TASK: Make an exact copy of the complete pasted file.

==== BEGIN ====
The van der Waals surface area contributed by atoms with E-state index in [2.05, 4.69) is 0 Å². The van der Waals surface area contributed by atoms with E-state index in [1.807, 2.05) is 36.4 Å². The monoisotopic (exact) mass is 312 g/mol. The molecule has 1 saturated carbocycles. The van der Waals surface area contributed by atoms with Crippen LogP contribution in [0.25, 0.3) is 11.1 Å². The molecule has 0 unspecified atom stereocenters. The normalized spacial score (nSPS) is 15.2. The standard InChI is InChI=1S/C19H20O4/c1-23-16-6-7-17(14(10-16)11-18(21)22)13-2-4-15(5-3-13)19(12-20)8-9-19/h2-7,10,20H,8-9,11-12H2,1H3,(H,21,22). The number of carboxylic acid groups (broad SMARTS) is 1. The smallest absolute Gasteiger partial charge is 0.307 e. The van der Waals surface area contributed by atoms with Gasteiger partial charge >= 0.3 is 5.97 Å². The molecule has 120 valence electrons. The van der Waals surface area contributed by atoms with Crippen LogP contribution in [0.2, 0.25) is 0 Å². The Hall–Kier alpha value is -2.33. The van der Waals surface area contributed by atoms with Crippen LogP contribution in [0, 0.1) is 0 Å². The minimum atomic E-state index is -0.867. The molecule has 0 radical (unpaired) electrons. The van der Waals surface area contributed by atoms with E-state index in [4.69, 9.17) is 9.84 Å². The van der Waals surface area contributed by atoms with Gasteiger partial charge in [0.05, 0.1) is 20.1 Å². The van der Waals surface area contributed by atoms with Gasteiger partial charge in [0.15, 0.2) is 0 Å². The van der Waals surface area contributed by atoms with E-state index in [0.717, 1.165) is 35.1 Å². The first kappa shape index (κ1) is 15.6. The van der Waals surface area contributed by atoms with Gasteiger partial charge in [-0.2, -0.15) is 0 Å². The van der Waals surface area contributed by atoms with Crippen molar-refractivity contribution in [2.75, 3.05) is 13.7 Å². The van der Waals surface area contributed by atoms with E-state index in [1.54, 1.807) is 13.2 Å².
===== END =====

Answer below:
The van der Waals surface area contributed by atoms with E-state index in [2.05, 4.69) is 0 Å². The van der Waals surface area contributed by atoms with E-state index in [1.807, 2.05) is 36.4 Å². The monoisotopic (exact) mass is 312 g/mol. The molecule has 1 saturated carbocycles. The van der Waals surface area contributed by atoms with Crippen LogP contribution in [0.25, 0.3) is 11.1 Å². The molecule has 0 unspecified atom stereocenters. The normalized spacial score (nSPS) is 15.2. The standard InChI is InChI=1S/C19H20O4/c1-23-16-6-7-17(14(10-16)11-18(21)22)13-2-4-15(5-3-13)19(12-20)8-9-19/h2-7,10,20H,8-9,11-12H2,1H3,(H,21,22). The number of carboxylic acid groups (broad SMARTS) is 1. The smallest absolute Gasteiger partial charge is 0.307 e. The van der Waals surface area contributed by atoms with Gasteiger partial charge >= 0.3 is 5.97 Å². The molecule has 120 valence electrons. The van der Waals surface area contributed by atoms with Crippen LogP contribution in [0.2, 0.25) is 0 Å². The Hall–Kier alpha value is -2.33. The van der Waals surface area contributed by atoms with Crippen LogP contribution in [0, 0.1) is 0 Å². The minimum atomic E-state index is -0.867. The molecule has 0 radical (unpaired) electrons. The van der Waals surface area contributed by atoms with E-state index in [4.69, 9.17) is 9.84 Å². The van der Waals surface area contributed by atoms with Gasteiger partial charge in [0.05, 0.1) is 20.1 Å². The van der Waals surface area contributed by atoms with Gasteiger partial charge in [0.15, 0.2) is 0 Å². The van der Waals surface area contributed by atoms with E-state index in [0.717, 1.165) is 35.1 Å². The first kappa shape index (κ1) is 15.6. The van der Waals surface area contributed by atoms with Gasteiger partial charge in [-0.2, -0.15) is 0 Å². The van der Waals surface area contributed by atoms with Crippen molar-refractivity contribution in [2.75, 3.05) is 13.7 Å². The van der Waals surface area contributed by atoms with E-state index in [1.54, 1.807) is 13.2 Å².